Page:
This is a very simple package for building blocks of spectral methods. Its intended audience is users who are familiar with the theory and practice of these methods, and prefer to assemble their code from modular building blocks. If you need an introduction, a book like Boyd (2001): Chebyshev and Fourier spectral methods is a good place to start.

The package is optimized for solving functional equations, as usually encountered in economics when solving discrete and continuous-time problems. It uses static arrays extensively to avoid allocation and unroll some loops. Key functionality includes evaluating a set of basis functions, their linear combination at arbitrary points in a fast manner, for use in threaded code. These should work seamlessly with automatic differentiation frameworks, but also has its own primitives for obtaining derivatives of basis functions.


In this package,

  1. A basis is a finite family of functions for approximating other functions. The dimension of a basis tells you how many functions are in there, while domain can be used to query its domain.

  2. A grid is vector of suggested gridpoints for evaluating the function to be approximated that has useful theoretical properties. You can contruct a collocation_matrix using this grid (or any other set of points). Grids are associated with bases at the time of their construction: a basis with the same set of functions can have different grids.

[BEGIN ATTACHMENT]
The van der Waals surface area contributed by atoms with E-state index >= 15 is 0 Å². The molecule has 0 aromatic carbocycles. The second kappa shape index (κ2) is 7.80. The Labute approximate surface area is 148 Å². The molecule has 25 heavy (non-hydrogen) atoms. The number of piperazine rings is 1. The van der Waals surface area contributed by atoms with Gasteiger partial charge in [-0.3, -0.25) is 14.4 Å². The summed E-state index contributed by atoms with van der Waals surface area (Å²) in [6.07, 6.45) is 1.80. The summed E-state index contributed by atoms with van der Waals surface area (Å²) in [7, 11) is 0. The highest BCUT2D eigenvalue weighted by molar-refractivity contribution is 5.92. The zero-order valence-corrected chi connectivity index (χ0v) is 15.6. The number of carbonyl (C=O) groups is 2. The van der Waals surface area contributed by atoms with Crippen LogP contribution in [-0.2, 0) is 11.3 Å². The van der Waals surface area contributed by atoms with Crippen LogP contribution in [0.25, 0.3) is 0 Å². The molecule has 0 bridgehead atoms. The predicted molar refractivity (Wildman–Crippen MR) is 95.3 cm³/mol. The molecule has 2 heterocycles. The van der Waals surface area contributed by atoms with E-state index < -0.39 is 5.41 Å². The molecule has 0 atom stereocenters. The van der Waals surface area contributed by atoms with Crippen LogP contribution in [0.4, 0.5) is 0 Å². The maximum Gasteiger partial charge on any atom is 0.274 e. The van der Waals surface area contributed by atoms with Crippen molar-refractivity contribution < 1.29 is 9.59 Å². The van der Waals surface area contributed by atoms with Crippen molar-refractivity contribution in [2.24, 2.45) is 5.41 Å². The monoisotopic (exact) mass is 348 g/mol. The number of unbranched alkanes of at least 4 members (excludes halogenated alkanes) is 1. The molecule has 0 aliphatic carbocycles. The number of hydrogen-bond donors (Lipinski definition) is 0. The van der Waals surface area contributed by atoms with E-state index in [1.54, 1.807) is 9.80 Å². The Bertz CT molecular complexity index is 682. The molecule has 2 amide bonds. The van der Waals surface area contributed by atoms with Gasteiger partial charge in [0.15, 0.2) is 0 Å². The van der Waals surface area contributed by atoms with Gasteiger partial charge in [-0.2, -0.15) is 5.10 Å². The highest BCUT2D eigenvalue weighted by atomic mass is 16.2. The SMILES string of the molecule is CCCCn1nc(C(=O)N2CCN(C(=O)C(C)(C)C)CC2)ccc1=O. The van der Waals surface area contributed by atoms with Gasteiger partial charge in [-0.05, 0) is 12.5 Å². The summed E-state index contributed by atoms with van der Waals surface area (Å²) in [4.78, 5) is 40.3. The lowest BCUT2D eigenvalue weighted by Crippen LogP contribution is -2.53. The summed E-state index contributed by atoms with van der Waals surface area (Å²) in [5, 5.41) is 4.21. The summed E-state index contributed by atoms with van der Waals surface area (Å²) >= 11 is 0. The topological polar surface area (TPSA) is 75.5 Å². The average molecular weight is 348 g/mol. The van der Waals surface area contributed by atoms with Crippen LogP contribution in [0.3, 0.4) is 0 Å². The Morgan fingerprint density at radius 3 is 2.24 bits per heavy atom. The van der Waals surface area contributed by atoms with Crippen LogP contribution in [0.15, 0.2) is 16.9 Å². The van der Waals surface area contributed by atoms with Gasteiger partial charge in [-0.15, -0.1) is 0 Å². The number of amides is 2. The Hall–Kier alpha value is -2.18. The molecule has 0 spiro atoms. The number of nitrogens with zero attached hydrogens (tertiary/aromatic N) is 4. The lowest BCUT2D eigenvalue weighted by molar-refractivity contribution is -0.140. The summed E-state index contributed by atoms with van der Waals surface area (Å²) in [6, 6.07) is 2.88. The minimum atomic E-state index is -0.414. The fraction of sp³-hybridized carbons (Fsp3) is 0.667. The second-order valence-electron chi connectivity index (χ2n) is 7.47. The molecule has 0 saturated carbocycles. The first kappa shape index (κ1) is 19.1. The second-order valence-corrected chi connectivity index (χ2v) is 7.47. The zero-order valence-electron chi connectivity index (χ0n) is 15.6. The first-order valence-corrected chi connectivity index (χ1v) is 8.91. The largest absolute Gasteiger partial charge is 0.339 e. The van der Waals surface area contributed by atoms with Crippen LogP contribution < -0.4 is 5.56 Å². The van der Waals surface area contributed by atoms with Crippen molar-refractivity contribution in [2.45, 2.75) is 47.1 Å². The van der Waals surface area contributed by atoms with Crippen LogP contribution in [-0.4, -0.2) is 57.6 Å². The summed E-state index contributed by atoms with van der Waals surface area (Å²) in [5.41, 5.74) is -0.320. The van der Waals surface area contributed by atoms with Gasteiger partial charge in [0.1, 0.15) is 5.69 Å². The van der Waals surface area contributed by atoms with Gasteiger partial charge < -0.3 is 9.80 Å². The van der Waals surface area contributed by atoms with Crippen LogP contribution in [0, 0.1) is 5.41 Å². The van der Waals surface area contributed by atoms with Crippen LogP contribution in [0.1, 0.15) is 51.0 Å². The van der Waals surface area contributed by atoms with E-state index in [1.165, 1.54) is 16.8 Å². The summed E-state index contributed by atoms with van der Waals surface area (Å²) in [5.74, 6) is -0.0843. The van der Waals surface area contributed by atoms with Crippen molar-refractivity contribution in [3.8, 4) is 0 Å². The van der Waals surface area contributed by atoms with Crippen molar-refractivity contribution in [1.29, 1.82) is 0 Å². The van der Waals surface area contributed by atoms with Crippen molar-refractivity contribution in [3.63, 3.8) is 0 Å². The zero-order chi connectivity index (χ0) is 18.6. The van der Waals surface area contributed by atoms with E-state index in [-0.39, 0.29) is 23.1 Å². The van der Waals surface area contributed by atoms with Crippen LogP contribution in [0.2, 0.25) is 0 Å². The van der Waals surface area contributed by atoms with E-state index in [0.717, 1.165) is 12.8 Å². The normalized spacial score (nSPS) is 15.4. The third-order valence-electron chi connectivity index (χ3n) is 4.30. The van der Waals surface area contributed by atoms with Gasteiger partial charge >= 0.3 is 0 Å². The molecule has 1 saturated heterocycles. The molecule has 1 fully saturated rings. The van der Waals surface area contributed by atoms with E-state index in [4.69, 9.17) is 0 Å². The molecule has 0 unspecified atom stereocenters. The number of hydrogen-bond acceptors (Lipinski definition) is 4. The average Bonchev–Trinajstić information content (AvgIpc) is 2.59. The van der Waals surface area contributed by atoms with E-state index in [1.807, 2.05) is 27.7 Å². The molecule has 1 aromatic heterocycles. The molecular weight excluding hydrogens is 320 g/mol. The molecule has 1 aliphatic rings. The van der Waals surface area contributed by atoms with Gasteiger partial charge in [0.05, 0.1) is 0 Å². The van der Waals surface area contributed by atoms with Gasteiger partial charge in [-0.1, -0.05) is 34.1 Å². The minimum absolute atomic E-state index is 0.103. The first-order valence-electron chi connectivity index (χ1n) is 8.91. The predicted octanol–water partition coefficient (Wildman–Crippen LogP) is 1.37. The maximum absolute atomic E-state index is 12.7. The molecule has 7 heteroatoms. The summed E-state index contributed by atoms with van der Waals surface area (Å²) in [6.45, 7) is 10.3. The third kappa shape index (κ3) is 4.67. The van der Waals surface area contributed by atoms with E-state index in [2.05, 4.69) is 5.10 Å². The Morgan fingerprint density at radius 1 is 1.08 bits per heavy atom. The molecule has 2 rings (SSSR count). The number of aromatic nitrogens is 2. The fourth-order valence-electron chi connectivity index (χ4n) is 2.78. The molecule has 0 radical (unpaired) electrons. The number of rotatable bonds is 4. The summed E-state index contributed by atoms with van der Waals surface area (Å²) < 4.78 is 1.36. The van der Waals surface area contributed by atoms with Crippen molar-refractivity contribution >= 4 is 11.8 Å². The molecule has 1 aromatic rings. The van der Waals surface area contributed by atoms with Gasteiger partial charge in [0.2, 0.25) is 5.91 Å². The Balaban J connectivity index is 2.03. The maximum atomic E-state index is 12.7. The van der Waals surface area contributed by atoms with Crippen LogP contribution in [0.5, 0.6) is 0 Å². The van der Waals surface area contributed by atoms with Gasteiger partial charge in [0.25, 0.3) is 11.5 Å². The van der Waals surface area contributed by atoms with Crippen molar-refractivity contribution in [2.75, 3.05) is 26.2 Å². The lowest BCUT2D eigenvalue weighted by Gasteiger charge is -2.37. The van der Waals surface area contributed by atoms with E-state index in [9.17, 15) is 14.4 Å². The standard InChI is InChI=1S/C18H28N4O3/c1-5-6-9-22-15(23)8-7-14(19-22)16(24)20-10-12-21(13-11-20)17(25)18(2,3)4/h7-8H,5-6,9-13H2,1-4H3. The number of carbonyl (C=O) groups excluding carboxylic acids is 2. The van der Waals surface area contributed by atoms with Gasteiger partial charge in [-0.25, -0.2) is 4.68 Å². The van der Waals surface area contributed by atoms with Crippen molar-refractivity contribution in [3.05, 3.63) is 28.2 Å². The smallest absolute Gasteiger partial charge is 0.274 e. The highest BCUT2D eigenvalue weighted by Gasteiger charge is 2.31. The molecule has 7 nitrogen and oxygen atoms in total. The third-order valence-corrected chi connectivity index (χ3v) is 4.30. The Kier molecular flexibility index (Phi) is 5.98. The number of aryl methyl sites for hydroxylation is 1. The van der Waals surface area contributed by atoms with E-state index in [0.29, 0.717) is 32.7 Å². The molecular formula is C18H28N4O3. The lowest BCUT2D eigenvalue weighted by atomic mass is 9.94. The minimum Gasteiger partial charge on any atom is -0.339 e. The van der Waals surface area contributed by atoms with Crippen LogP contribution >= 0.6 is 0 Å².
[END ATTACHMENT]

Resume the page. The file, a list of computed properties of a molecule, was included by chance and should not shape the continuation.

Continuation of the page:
3. basis_at returns an iterator for evaluating basis functions at an arbitrary point inside their domain. This iterator is meant to be heavily optimized and non-allocating. linear_combination is a convenience wrapper for obtaining a linear combination of basis functions at a given point.

A basis is constructed using

  1. a family on a fixed domain, eg Chebyshev,

  2. a grid specification like InteriorGrid,

  3. a number of parameters that determine the number of basis functions.

A set of coordinates for a particular basis can be augmented for a wider basis with augment_coefficients.

Currenly, all bases have the domain $[-1,1]$ or $[-1,1]^n$. Facilities are provided for coordinatewise transformations to other domains.


Univariate family on [-1,1]

julia> using SpectralKit
julia> basis = Chebyshev(EndpointGrid(), 5) # 5 Chebyshev polynomialsChebyshev polynomials (1st kind), EndpointGrid(), dimension: 5
julia> is_function_basis(basis) # ie we support the interface belowtrue
julia> dimension(basis) # number of basis functions5
julia> domain(basis) # domain(-1, 1)
julia> grid(basis) # Gauss-Lobatto gridSpectralKit.ChebyshevGridIterator{Float64, Chebyshev{EndpointGrid}}(Chebyshev polynomials (1st kind), EndpointGrid(), dimension: 5)
julia> collect(basis_at(basis, 0.41)) # iterator for basis functions at 0.415-element Vector{Float64}: 1.0 0.41 -0.6638000000000001 -0.9543159999999999 -0.11873911999999986